Our friends may follow a different spiritual path than we do, yet we still may gain from the cross-fertilization of meditation and contemplation. Although i am completely happy with my path of Theravadin Buddhism (from Southeast Asia), and i highly recommend it, i never cease to be amazed at the different doors that people walk through. One friend loves Thich Nhat Hanh. Another is so "Tibetan," that path obviously fits him better. And then there's that out-of-the box Zen friend.

Never mind that our minds don't work in the same ways. We can call on our spiritual friends for consultation in our lives when we need that. Our mutual goal is kindness.

Wednesday, September 8, 2010

The Meditative Gardener is on a Writers' Retreat

Talk to you on Monday.

The Cricket-Piano Duet

My sweetie, Bill, is a concert pianist who practices the piano 2 - 4 hours a day. Meditation is also a skill that requires practice.

Last evening, Bill inadvertently left the outside door slightly ajar. As he played, a cricket hopped in and came to the piano to "sing along."

"That cricket wanted to mate with my piano," Bill said.

One of the effects of our own practice of meditation is that we find more access to beautiful states of mind. At first the joy, happiness, or calm may be only momentary, but, with practice, we find these beautiful states of mind living with us more often. Our friends feel even more comfortable with us. And, maybe even a cricket.

Tuesday, September 7, 2010

When Does Your Meditation Practice Bloom?

Although i have tried a wide variety of annuals--for color--over the years, i find i return to some that predictably bloom for me. Begonias in the sandy soil outside the basement door. Impatiens in the semi-shade of the north side of the house.

In my cutting beds, i rely on certain annuals to volunteer year after year--poppies, bachelor buttons, spider flower (Cleome), Nicotiana, love-in-a-mist (Nigella). In recent years i have planted zinnias for their reliability and range of color.

I have sort of given up on the annuals i love, but which just don't perform in my conditions. Cosmos bouquets disappoint me because they are so short-lived. For years, i thought geraniums and portulaca should bloom in a hot, dry spot; but they don't. I now put my geraniums in a pot on the front stoop, and think the Swiss are onto something with their geraniums in window boxes.

When we are learning to meditate, we may try various teachers and various approaches to meditation. Over time, we find that one of these schools of meditation fits us better even though our friends are on to something else. We let go of the approaches that don't quite bloom for us, even though they do for other people.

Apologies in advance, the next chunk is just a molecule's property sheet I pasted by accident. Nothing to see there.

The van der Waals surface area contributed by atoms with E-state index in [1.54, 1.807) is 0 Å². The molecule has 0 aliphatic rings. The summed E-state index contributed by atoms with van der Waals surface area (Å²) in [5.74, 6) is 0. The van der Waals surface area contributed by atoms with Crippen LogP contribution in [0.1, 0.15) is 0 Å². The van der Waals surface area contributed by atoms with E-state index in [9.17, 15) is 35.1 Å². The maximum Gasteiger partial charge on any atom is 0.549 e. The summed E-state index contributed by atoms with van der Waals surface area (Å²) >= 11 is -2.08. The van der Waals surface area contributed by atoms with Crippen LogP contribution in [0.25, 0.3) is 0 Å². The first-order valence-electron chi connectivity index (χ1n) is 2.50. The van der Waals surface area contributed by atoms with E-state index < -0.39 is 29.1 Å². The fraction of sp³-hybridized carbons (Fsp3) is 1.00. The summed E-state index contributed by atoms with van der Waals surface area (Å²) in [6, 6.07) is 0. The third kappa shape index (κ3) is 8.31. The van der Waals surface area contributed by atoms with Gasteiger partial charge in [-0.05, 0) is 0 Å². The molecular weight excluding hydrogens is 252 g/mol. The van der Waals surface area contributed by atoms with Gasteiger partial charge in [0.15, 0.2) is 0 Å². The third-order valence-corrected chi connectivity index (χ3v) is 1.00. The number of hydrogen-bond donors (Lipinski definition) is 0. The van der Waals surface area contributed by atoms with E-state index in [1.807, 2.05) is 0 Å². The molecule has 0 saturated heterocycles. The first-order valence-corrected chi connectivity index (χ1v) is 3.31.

We feel more at home with particular teachings. We settle into our choice. And our own practice flowers.

Monday, September 6, 2010

Peppers Like It Hot

Returning from a hot vacation in the Southwest, i go out to the vegetable garden and find a dozen red peppers and another dozen somewhere on the green-yellow-red spectrum. In a northern garden, such as mine, i treasure red peppers. With a short growing season, green peppers are a cinch, but orange, yellow, purple or red are chancy because peppers like it hot. And this summer has been hot.

Given the proper conditions, our meditation practice will also ripen in time, and we can harvest the fruits (or vegetables) of a spiritual life.

The question is: How long is our growing season?

Since we don't really know when the frost will fall on our own life, the time to meditate is now.

Thursday, August 26, 2010

A Master Gardener's Garden

I love going to Master Gardener meetings--once i actually get myself there. The idea of trundling out to someone's garden in the hills feels so out-of-the-way, so i've-got-other-things-to-do.

But i pull into the driveway and park beside 5 other cars. I walk into the 150-year-old little farmhouse that smells like muffins baking. Our host, Steve, is showing us the difference among the 5 tomatoes varieties he's growing this season. Moskowitz--a Russian variety--because it's early. Juliet--halfway between a grape tomato and an Italian tomato--because it's excellent for drying. He shows us his food dryer, which is about the size of a toaster oven.